Checklist for your new Open Source JavaScript Project

Open-source JavaScript

In this post, I’ll synthesize the lessons passed by Kent C. Dodds in his series “How to Write an Open Source JavaScript Library”. Check his course on egghead.io.

After watching that (excellent) course, you can use this checklist to quickly refresh your mind and remember each step that you need to do in order to create your next open source project.

Checklist

  • Prefer to write a micro-library. Benefits:

    • easier to reason about
    • easier to test
    • easier to reuse
  • Create a repository for your library:

    • Go to your git repository hosting service (here we’ll use GitHub)
    • Create a new repository
    • Create a README file
    • Clone your repository to your local machine
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      git clone git@github.com:YOUR_USER_NAME/YOUR_REPOSITORY_NAME
  • Ensure that you have Node.js installed.

  • Set NPM properties:

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    npm set init-author-name 'Your name'
    npm set init-author-email 'Your email'
    npm set init-author-url 'http://yourdomain.com'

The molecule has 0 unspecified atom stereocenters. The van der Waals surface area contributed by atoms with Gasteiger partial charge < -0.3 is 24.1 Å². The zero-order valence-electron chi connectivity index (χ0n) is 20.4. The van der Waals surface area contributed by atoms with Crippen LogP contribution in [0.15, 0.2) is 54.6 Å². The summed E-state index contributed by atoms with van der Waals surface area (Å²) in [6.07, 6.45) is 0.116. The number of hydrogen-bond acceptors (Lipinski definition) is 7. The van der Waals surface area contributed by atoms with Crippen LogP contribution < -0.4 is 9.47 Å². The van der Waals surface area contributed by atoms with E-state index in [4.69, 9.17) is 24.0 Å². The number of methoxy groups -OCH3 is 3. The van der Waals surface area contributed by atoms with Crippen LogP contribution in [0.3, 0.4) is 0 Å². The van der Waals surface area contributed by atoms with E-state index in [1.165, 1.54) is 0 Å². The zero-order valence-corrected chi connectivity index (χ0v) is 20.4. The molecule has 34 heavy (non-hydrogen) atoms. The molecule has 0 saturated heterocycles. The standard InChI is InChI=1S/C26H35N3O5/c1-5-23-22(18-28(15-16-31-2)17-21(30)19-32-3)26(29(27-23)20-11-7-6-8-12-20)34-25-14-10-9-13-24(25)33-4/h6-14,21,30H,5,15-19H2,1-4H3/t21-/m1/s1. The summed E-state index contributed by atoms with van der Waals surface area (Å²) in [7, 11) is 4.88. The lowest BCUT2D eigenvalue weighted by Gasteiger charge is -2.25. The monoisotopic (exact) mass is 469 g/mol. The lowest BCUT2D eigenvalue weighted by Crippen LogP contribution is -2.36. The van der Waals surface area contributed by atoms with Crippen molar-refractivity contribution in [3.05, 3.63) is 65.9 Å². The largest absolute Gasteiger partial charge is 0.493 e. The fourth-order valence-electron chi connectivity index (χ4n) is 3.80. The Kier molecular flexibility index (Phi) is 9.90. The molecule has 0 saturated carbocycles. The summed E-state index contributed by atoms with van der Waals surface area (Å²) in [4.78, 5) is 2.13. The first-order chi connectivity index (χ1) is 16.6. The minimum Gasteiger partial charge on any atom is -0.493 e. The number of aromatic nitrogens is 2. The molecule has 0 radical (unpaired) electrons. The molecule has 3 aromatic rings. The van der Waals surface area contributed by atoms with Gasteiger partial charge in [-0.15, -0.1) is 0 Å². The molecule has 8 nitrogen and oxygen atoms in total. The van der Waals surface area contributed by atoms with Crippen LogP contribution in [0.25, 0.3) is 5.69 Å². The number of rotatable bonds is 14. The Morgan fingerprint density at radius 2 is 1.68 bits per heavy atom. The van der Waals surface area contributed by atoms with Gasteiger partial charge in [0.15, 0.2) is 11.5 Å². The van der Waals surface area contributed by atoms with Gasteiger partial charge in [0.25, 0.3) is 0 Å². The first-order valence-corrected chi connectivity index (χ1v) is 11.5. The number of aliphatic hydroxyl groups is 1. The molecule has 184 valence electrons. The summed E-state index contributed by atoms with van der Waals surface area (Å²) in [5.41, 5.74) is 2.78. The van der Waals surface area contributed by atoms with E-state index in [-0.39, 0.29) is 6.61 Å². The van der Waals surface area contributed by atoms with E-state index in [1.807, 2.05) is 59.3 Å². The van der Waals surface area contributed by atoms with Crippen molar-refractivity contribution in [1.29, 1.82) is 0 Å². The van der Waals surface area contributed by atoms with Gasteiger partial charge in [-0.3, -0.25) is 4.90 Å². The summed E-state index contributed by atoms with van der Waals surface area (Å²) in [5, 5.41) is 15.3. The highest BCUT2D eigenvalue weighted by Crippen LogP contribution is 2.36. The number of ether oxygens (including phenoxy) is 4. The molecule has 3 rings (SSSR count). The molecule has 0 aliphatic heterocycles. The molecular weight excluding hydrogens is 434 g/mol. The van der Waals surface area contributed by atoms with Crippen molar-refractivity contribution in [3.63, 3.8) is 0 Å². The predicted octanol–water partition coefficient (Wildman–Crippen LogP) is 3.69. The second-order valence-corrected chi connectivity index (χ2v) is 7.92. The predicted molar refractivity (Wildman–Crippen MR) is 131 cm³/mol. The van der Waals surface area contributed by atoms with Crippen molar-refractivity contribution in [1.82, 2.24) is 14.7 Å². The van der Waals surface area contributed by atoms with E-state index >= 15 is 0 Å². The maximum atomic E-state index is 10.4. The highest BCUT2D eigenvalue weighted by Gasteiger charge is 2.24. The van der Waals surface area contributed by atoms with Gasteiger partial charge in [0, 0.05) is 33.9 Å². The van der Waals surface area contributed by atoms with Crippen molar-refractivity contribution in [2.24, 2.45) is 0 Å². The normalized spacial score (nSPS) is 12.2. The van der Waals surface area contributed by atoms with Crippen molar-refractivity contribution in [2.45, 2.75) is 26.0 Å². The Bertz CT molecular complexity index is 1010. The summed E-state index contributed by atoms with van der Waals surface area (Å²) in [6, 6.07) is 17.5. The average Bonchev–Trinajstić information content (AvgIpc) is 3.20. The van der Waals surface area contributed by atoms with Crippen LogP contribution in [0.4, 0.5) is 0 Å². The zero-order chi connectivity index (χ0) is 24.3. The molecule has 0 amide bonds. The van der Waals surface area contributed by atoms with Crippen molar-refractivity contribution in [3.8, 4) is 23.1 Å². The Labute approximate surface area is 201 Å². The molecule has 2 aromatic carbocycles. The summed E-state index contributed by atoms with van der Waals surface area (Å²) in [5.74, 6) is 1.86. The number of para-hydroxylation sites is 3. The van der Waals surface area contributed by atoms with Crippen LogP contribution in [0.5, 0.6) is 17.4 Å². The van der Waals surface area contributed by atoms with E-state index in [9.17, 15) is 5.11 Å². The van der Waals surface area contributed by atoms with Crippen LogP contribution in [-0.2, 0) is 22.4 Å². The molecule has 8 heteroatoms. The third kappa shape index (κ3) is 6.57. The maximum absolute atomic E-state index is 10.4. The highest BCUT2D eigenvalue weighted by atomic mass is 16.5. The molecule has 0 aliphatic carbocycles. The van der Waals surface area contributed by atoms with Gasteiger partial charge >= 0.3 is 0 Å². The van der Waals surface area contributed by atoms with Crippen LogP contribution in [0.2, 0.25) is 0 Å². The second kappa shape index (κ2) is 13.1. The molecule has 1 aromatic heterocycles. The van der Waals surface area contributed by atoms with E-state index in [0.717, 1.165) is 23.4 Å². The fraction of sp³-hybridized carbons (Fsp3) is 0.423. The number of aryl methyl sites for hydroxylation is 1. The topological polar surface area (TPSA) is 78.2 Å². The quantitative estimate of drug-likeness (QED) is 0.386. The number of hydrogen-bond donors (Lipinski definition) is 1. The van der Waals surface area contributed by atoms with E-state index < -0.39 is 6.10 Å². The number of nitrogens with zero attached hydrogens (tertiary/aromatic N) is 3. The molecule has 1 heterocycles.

npm set init-license 'MIT'
  • Save modules with an exact version:

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    npm set save-exact true
  • Login with your NPM account on terminal:

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    npm adduser
    Username: YOUR_USER_NAME
    Password: YOUR_PASSWORD
    Email: YOUR_EMAIL@domain.com
  • Create a package.json:

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    npm init
  • Create the main file:

    • Create the src/index.js file that will expose all the module’s functionalities.
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      module.exports = {
      funcOne: funcOne,
      funcTwo: funcTwo
      };
  • PROTIPs:

    • Install and save dependencies: npm i -S module-name is equal to npm install --save module-name